Despite the articles several flaws — not the least of which is the fact that article seems to be vaguely insulting to its intended audience — it brings up a very interesting point: programming languages and human languages are (surprise!) very similar! They both, at the core, follow strictly logical rule sets made up of syntax and semiotics. Rule sets (grammar) for different languages have points of similarity which can be useful for using one language as the basis of learning another.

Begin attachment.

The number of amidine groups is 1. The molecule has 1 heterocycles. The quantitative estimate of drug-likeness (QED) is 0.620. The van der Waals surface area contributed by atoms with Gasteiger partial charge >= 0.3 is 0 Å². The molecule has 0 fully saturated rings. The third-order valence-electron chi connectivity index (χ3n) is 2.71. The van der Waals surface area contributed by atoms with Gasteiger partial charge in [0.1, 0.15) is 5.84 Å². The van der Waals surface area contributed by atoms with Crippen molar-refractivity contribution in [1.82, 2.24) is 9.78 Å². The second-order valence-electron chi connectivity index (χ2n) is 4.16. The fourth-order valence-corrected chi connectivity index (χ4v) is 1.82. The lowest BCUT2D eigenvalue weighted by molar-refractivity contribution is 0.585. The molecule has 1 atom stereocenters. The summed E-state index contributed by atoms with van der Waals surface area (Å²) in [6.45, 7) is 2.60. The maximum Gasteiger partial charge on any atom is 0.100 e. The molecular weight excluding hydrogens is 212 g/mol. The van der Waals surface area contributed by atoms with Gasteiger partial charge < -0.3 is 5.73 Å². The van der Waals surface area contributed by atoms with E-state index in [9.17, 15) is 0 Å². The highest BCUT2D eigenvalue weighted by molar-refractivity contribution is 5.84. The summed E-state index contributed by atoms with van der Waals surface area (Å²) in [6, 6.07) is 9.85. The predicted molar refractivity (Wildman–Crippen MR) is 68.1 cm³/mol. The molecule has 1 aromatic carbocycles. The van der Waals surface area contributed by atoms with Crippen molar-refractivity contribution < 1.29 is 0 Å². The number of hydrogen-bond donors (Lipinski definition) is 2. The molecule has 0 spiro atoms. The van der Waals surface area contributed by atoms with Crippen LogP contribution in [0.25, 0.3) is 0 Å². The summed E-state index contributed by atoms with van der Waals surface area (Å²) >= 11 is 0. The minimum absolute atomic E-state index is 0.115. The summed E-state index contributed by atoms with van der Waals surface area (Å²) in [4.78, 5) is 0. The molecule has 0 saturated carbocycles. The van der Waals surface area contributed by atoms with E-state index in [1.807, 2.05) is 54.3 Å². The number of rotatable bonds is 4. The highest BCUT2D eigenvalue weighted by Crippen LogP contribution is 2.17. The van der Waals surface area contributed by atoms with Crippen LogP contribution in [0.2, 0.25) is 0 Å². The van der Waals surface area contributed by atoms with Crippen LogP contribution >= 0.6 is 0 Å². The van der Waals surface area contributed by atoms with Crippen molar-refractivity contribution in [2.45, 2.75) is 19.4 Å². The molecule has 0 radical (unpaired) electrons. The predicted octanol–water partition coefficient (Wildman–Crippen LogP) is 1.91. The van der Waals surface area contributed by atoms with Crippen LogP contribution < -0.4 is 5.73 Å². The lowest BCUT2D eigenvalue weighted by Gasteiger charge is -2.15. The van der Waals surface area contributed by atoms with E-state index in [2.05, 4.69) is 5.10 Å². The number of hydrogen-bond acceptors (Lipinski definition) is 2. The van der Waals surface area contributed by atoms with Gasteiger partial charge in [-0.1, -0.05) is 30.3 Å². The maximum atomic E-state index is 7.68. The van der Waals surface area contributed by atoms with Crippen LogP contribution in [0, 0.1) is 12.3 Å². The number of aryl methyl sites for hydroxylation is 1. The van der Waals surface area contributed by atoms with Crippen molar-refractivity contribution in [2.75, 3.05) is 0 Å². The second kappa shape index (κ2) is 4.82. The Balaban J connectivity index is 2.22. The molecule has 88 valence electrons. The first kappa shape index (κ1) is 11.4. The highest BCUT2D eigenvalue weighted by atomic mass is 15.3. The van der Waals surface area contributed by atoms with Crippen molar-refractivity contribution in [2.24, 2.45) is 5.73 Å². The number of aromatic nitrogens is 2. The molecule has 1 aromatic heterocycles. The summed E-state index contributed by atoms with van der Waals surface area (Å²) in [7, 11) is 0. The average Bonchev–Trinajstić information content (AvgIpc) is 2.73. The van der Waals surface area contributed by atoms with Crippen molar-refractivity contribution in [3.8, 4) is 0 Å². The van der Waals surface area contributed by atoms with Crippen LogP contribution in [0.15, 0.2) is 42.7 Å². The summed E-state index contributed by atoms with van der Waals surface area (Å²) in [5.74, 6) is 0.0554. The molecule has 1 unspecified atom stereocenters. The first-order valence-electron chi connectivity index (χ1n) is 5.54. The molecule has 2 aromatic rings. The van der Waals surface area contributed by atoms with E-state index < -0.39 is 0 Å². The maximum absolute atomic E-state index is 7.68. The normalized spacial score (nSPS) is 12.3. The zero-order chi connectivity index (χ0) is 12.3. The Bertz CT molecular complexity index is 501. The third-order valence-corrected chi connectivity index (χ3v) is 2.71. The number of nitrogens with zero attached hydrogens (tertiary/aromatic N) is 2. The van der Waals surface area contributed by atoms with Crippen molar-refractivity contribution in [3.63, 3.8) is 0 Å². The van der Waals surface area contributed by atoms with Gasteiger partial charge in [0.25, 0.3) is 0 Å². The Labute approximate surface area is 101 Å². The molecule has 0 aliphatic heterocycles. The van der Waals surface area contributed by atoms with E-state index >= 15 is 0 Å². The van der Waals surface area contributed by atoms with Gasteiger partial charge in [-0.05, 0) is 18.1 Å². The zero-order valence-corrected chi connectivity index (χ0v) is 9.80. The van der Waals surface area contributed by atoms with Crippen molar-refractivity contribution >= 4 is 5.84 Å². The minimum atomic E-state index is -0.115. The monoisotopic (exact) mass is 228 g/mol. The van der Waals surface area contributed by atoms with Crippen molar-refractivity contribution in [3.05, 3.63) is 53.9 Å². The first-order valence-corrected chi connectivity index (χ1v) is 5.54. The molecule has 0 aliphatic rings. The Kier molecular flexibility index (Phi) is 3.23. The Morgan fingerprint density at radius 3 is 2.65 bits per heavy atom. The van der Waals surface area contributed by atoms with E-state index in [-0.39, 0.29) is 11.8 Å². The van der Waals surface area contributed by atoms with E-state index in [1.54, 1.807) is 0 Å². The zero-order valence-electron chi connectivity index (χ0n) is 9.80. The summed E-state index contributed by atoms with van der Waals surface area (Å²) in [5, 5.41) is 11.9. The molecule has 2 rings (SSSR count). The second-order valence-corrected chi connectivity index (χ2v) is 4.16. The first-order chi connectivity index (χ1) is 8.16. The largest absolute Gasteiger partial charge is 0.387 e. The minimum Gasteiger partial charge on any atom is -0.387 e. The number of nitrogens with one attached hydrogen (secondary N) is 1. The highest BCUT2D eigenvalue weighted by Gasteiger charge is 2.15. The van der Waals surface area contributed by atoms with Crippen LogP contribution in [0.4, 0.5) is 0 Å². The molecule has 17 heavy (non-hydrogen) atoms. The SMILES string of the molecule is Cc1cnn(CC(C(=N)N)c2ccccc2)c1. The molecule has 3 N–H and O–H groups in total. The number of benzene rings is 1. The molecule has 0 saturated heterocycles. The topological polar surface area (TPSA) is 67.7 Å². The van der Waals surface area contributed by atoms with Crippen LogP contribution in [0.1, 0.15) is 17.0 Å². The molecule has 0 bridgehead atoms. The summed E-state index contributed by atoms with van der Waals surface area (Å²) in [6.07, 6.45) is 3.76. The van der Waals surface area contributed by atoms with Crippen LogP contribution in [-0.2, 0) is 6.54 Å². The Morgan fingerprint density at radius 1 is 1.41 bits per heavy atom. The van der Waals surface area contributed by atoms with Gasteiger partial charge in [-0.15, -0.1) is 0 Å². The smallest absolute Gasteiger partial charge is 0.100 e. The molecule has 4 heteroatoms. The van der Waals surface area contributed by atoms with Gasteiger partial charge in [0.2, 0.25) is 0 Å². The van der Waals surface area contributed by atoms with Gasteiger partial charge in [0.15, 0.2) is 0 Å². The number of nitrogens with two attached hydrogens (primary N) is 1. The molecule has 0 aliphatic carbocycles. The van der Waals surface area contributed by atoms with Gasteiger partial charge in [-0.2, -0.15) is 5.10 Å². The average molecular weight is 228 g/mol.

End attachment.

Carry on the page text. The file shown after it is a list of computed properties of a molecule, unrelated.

Most of the rest is learning the words.
Note that I said at the core languages are similar. Colloquialism can be equated to non-standards-compliance (or genetic drift), and can usually be reverse-engineered to find the original rules from which they sprang.
As an example of how this kind of thing works, try reverse-engineering some “English” words in order to learn a little Latin, Greek, or Anglo-Saxon: economy ecology psychiatry psychology absent abate neologism physiology physiognomy
Perhaps I will explore the interesting interplay between -logos and -nomos and what they imply about the way the words we use have drifted from their original meanings.